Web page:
“[R]eturned by the grand jury” in § 41-5-5, supra, means an indictment voted by the grand jury, signed by the foreman and filed either with the court clerk or the *747judge. The indictment was properly “returned” in this case. The fact that the entire grand jury was not present at the time of the “return” did not invalidate the indictment.

Defendant claims that “less than the statutory minimum number of jurors returned the indictment.” The concurrence of eight grand jurors is required to vote an indictment. N.M.Const., Art. II, § 14; § 41-5-10, N.M.S.A.1953 (2d Repl. Vol. 6). In the trial court, defendant’s position was that “the entire grand jury voted the indictment”. There is no factual basis for the claim that less than eight grand jurors voted the indictment.

The motion to dismiss was properly denied.


Defendant moved that Count I, the homicide by vehicle charge, be severed from Counts II and III, the charges of failure to stop and remain at the accident scene and driving while his license was suspended or revoked. The motion alleged that one trial on all three counts would prejudice him and was based on Rule of Criminal Procedure 34(a). Two claims of prejudice were asserted.

The first claim was that he wished to testify in defense of Count I, but did not wish to testify as to Counts II and III. The contention was that a failure to sever would either deprive him of his constitutional right to remain silent as to Counts II and III, or deprive him of his right to testify as to Count I. This claim is meritless; defendant was not legally prejudiced by the failure to sever on the basis of this first claim. State v. Silver, 83 N.M. 1, 487 P.2d 910 (Ct.App.1971).

The second claim was that evidence concerning Counts II and III would prejudice his defense of Count I. The contention was that even if evidence concerning Counts II and III was relevant to the Count I charge, the probative value of such evidence was substantially outweighed by the danger of unfair prejudice to the defense of Count I. Evidence Rule 403. The appellate issue is whether the trial court abused its discretion in denying severance on the basis of this claim. State v. McGill, 89 N.M. 631, 556 P.2d 39 (Ct.App.1976). Neither prejudice nor abuse of discretion has been shown.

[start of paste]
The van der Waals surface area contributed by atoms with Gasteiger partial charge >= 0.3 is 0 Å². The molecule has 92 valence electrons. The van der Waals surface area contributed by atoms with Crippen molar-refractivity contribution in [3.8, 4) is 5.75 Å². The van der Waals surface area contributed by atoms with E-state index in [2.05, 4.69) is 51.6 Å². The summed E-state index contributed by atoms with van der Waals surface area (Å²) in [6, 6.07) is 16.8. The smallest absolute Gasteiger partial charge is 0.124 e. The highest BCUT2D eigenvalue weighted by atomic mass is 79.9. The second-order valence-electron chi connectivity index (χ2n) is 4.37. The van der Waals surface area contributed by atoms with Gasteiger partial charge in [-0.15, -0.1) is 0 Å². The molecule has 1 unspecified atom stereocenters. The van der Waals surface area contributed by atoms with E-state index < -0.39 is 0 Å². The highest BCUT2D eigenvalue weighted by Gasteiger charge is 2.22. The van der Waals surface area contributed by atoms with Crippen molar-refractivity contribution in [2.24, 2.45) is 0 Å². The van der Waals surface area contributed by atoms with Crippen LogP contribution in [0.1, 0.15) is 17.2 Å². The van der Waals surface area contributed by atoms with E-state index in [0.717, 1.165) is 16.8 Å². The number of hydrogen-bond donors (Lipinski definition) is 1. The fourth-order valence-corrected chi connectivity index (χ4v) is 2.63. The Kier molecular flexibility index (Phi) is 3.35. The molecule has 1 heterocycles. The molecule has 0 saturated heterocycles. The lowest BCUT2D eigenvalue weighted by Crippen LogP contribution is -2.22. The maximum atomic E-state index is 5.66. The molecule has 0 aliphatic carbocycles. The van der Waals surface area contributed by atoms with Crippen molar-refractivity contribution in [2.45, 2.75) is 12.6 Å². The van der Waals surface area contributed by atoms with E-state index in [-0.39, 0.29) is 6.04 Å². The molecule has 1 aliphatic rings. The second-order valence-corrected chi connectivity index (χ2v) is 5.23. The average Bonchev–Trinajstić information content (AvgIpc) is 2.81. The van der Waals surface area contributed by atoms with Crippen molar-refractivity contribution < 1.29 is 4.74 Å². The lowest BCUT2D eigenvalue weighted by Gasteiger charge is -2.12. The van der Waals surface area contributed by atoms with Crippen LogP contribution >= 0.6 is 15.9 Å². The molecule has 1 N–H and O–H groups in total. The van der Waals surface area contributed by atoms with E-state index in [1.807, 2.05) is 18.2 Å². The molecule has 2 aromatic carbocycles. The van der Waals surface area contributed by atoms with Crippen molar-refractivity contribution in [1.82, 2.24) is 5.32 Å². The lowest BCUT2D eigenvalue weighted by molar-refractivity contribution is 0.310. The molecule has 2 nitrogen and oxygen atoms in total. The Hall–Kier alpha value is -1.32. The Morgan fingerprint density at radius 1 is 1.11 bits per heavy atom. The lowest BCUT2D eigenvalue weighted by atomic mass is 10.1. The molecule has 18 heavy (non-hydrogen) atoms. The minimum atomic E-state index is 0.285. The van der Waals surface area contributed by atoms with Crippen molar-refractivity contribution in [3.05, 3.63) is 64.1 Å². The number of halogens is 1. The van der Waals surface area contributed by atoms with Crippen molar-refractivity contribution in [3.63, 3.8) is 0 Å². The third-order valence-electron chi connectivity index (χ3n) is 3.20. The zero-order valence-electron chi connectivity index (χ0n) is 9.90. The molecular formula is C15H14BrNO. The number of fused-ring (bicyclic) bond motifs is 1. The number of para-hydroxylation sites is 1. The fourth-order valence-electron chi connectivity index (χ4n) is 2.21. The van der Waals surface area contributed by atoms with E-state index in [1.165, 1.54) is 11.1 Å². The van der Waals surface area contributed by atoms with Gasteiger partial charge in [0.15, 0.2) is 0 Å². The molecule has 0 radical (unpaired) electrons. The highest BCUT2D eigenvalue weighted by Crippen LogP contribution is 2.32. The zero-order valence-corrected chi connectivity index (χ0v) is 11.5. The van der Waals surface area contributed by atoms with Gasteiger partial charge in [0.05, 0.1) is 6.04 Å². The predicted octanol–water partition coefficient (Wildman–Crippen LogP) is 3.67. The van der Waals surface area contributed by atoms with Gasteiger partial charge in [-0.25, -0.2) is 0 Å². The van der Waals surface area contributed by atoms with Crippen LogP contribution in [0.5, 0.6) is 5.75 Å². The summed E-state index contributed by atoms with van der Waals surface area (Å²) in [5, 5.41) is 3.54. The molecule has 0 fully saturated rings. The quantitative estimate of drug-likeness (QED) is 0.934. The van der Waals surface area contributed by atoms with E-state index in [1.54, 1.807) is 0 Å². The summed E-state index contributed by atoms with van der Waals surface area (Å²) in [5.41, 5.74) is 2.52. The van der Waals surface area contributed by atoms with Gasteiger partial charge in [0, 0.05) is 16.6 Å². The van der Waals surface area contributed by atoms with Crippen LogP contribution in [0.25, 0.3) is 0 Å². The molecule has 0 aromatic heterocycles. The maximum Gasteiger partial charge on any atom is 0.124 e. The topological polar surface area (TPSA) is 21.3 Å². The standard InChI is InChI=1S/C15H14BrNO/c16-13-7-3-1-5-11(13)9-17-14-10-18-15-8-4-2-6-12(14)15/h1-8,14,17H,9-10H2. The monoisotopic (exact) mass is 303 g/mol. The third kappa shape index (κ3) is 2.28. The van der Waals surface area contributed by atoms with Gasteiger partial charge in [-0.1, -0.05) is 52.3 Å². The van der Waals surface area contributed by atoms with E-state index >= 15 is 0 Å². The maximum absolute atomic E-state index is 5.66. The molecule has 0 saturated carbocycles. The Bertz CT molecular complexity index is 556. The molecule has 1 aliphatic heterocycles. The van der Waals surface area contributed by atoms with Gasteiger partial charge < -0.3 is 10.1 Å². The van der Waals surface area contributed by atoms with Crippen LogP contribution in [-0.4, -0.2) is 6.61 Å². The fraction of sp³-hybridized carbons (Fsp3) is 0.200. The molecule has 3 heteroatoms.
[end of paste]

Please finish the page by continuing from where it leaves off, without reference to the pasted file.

The motion to sever was properly denied.

Deposition and Testimony of a Late Discovered Witness

A general discovery order required each party to disclose to the other, ten days prior to trial, a list of witnesses the party intended to call at the trial.

The State was aware of a motorcyclist who witnessed the accident but had been unable to locate this witness during its investigation. The witness was not identified in the police files on defendant’s case.

On the evening of December 14, 1976 the prosecutor reviewed the case with police officers. During that review, a statement by the witness was found in a police file on the accident victim. On the morning of December 15, 1976 at approximately 10:00 a.m., the prosecutor telephoned defense counsel and gave defense counsel the name and telephone number of the witness. The prosecutor then interviewed the witness and on the evening of December 15th, gave defense counsel a copy of the witness’s statement. In addition, the prosecutor read to defense counsel, the prosecutor’s notes of the interview with the witness.

When trial began on the morning of December 16, 1976, defendant sought to prevent the witness from testifying and asked that he be permitted to depose the witness.